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Cross-species chromosome painting was used to investigate genome rearrangements between tammar wallaby Macropus eugenii (2n = 16) and the swamp wallaby Wallabia bicolor (2n = 10♀/11♂), which diverged about 6 million years ago. The swamp wallaby has an XX female:XY1Y2 male sex chromosome system thought to have resulted from a fusion between an autosome and(More)
The parental conflict, or kinship, theory of genomic imprinting predicts that parent-specific gene expression may evolve in species in which parental investment in developing offspring is unequal. This theory explains many aspects of parent-of-origin transcriptional silencing of embryonic growth regulatory genes in mammals, but it has not been tested in any(More)
The first centromeric protein identified in any species was CENP-A, a divergent member of the histone H3 family that was recognised by autoantibodies from patients with scleroderma-spectrum disease. It has recently been suggested to rename this protein CenH3. Here, we argue that the original name should be maintained both because it is the basis of a long(More)
Ecological transitions from marine to freshwater environments have been important in the creation of diversity among fishes. Evolutionary changes associated with these transitions likely involve modifications of osmoregulatory function. In particular, relaxed selection on hypo-osmoregulation should strongly affect animals that transition into novel(More)
A preliminary genome sequence has been assembled for the Southern Ocean salp, Salpa thompsoni (Urochordata, Thaliacea). Despite the ecological importance of this species in Antarctic pelagic food webs and its potential role as an indicator of changing Southern Ocean ecosystems in response to climate change, no genomic resources are available for S.(More)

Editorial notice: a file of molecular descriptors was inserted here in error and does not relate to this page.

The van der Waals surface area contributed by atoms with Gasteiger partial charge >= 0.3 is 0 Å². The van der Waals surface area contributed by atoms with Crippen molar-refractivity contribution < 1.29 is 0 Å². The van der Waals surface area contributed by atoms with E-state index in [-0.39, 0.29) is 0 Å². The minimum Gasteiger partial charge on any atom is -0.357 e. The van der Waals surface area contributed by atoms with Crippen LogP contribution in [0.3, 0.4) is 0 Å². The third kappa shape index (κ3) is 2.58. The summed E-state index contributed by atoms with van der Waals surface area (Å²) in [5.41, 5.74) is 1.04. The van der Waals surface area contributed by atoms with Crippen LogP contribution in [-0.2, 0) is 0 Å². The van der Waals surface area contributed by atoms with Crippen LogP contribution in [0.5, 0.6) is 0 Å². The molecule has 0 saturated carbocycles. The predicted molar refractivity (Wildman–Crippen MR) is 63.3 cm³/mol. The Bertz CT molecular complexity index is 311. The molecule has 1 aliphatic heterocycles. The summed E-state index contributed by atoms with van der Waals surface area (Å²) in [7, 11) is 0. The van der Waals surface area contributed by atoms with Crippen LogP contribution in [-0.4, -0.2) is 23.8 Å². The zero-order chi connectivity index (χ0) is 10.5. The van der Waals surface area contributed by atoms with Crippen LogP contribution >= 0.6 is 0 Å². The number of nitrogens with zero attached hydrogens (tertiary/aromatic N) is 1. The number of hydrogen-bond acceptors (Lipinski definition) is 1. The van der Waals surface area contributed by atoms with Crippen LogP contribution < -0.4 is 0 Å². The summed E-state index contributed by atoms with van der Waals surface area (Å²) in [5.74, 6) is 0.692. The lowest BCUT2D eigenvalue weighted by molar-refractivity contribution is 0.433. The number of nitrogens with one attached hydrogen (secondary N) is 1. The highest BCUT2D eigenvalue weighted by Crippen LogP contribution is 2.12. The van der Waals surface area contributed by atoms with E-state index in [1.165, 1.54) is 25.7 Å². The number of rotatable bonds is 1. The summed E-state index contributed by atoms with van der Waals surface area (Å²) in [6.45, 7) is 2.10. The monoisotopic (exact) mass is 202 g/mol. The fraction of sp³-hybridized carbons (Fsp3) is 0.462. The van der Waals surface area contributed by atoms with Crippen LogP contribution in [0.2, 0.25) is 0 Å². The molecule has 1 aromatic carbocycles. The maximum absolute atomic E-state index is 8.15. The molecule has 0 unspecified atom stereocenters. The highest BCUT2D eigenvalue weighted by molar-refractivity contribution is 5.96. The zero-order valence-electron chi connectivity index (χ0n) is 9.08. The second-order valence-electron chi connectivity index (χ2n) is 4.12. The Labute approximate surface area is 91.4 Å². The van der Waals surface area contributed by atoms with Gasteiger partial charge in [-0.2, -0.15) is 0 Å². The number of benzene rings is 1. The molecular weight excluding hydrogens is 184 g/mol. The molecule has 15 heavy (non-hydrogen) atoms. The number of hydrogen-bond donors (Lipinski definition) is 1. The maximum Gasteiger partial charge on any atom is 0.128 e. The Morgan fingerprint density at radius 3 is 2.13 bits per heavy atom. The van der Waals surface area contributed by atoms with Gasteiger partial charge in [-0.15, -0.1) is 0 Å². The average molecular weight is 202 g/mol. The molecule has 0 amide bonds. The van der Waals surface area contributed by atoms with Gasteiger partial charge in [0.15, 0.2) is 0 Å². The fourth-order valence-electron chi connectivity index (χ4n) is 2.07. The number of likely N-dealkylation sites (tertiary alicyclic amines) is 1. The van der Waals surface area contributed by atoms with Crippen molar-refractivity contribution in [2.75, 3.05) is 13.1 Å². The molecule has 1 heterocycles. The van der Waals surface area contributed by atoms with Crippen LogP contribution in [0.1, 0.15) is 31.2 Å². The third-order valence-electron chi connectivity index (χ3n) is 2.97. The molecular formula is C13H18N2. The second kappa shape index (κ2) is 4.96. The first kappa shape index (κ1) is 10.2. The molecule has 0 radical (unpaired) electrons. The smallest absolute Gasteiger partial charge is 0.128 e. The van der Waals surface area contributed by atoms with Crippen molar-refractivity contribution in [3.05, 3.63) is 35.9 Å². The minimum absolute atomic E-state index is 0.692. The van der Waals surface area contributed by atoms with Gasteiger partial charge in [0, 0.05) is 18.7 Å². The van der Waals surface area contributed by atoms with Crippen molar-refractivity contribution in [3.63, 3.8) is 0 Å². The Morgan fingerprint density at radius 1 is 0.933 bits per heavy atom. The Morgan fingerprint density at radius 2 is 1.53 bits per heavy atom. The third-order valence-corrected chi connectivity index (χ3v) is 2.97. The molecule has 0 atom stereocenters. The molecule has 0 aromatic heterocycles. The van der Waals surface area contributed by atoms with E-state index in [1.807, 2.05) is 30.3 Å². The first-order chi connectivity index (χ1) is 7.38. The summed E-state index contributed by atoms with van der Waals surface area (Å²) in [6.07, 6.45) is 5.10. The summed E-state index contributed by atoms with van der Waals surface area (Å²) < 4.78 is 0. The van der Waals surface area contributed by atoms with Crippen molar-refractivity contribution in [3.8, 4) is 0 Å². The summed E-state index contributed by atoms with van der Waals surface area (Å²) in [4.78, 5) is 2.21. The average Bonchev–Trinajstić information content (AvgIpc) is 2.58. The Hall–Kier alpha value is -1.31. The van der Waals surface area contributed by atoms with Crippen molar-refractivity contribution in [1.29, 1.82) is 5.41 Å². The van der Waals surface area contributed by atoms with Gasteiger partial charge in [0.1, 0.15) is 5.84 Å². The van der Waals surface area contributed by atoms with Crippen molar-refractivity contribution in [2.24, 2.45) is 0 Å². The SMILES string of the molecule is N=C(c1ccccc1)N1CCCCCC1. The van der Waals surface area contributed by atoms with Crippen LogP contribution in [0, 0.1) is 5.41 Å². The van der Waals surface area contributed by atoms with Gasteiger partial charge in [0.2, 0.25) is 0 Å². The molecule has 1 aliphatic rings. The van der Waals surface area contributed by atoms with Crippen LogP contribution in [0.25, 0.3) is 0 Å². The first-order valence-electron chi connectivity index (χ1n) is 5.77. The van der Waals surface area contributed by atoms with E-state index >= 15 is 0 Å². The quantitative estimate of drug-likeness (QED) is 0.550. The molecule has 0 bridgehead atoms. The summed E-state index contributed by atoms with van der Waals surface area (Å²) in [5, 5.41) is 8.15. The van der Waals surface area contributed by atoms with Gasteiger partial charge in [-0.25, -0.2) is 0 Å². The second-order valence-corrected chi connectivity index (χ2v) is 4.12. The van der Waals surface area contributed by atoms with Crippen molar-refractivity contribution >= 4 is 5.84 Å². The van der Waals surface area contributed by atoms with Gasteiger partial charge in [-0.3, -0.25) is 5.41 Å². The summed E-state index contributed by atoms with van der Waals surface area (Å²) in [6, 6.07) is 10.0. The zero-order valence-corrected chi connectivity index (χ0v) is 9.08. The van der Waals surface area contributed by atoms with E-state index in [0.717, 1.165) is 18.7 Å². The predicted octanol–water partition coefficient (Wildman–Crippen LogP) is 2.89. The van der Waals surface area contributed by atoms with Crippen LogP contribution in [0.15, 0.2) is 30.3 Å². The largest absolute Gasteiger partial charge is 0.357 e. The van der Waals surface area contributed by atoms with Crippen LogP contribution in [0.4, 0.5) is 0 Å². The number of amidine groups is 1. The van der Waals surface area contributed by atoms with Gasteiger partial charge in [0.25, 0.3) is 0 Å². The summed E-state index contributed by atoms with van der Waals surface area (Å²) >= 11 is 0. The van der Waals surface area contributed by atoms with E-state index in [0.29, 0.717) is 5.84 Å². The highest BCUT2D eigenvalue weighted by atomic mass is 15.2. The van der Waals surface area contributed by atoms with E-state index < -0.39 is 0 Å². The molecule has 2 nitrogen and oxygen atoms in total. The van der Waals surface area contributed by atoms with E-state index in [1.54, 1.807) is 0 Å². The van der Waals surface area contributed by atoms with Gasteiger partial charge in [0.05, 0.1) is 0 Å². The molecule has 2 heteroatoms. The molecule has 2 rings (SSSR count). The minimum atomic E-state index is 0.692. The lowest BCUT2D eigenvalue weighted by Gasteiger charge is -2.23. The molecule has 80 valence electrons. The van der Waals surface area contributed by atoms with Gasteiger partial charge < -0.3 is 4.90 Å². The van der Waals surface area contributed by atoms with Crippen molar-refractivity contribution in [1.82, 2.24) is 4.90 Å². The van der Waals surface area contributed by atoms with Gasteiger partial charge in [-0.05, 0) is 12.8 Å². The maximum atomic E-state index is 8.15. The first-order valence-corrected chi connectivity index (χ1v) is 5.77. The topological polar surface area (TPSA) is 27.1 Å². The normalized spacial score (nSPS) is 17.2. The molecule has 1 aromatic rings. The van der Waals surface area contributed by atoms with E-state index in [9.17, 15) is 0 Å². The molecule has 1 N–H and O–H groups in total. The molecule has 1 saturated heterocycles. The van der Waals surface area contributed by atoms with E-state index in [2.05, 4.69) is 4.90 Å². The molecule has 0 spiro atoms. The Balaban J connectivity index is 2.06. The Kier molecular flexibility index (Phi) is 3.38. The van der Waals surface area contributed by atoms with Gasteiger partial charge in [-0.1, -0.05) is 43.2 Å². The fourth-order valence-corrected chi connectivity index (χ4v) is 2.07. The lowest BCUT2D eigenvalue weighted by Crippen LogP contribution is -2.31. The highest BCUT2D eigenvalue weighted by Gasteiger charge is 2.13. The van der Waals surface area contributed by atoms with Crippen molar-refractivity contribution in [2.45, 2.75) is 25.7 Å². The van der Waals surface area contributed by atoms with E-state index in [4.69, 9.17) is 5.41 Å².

Multiple Genome Rearrangement (MGR) analysis was used to define the trajectory and pattern of chromosome rearrangement within muroid rodents. MGR was applied using 107 chromosome homologies between Mus, Rattus, Peromyscus, the muroid sister taxon Cricetulus griseus, and Sciurus carolinensis as a non-Muroidea outgroup, with specific attention paid to(More)
The proper functioning of centromeres requires a complex cascade of epigenetic events involving chromatin and kinetochore assembly; however, the precise mechanism by which this cascade proceeds is unknown. The pivotal event during kinetochore formation is the “loading,” or deposition, of CENP-A. This histone H3 variant is specific to centromeres and(More)
The pericentromere and centromere regions of the genome have previously been considered tightly compacted and transcriptionally inert. However, there is mounting evidence that these regions not only actively produce transcripts but that these pericentric and centromeric transcripts are also vital to maintaining genome stability and proper cell division. In(More)
An enduring question surrounding sex chromosome evolution is whether effective hemizygosity in the heterogametic sex leads inevitably to dosage compensation of sex-linked genes, and whether this compensation has been observed in a variety of organisms. Incongruence in the conclusions reached in some recent reports has been attributed to different(More)
The transcriptional framework of the eukaryotic centromere core has been described in budding yeast and rice, but for most eukaryotes and all vertebrates it remains largely unknown. The lack of large pericentric repeats in the tammar wallaby has made it possible to map and identify the transcriptional units at the centromere in a mammalian species for the(More)